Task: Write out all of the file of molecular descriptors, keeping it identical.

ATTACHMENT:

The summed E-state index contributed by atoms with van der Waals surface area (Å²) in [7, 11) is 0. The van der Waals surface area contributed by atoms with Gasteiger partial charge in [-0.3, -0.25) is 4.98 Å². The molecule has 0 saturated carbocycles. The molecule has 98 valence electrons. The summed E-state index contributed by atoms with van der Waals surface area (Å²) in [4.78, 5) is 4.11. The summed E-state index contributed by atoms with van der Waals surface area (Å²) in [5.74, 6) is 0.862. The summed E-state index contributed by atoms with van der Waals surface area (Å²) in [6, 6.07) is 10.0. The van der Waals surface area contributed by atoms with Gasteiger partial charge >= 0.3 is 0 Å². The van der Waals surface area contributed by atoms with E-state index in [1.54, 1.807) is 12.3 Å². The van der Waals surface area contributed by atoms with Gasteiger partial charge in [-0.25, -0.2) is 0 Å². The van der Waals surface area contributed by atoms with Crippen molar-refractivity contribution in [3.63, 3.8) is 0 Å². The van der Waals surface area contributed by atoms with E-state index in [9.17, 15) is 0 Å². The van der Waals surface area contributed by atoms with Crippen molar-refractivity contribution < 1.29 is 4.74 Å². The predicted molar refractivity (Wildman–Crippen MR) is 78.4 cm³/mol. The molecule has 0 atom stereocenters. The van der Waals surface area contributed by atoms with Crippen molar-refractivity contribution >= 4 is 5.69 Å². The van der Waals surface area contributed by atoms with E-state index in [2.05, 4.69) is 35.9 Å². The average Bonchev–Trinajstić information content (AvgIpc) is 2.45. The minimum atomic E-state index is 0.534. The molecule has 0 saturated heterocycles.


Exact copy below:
The summed E-state index contributed by atoms with van der Waals surface area (Å²) in [7, 11) is 0. The van der Waals surface area contributed by atoms with Gasteiger partial charge in [-0.3, -0.25) is 4.98 Å². The molecule has 0 saturated carbocycles. The molecule has 98 valence electrons. The summed E-state index contributed by atoms with van der Waals surface area (Å²) in [4.78, 5) is 4.11. The summed E-state index contributed by atoms with van der Waals surface area (Å²) in [5.74, 6) is 0.862. The summed E-state index contributed by atoms with van der Waals surface area (Å²) in [6, 6.07) is 10.0. The van der Waals surface area contributed by atoms with Gasteiger partial charge >= 0.3 is 0 Å². The van der Waals surface area contributed by atoms with E-state index in [1.54, 1.807) is 12.3 Å². The van der Waals surface area contributed by atoms with Gasteiger partial charge in [-0.25, -0.2) is 0 Å². The van der Waals surface area contributed by atoms with Crippen molar-refractivity contribution in [3.63, 3.8) is 0 Å². The van der Waals surface area contributed by atoms with E-state index in [9.17, 15) is 0 Å². The van der Waals surface area contributed by atoms with Crippen molar-refractivity contribution < 1.29 is 4.74 Å². The predicted molar refractivity (Wildman–Crippen MR) is 78.4 cm³/mol. The molecule has 0 atom stereocenters. The van der Waals surface area contributed by atoms with Crippen molar-refractivity contribution >= 4 is 5.69 Å². The van der Waals surface area contributed by atoms with E-state index in [2.05, 4.69) is 35.9 Å². The average Bonchev–Trinajstić information content (AvgIpc) is 2.45. The minimum atomic E-state index is 0.534. The molecule has 0 saturated heterocycles.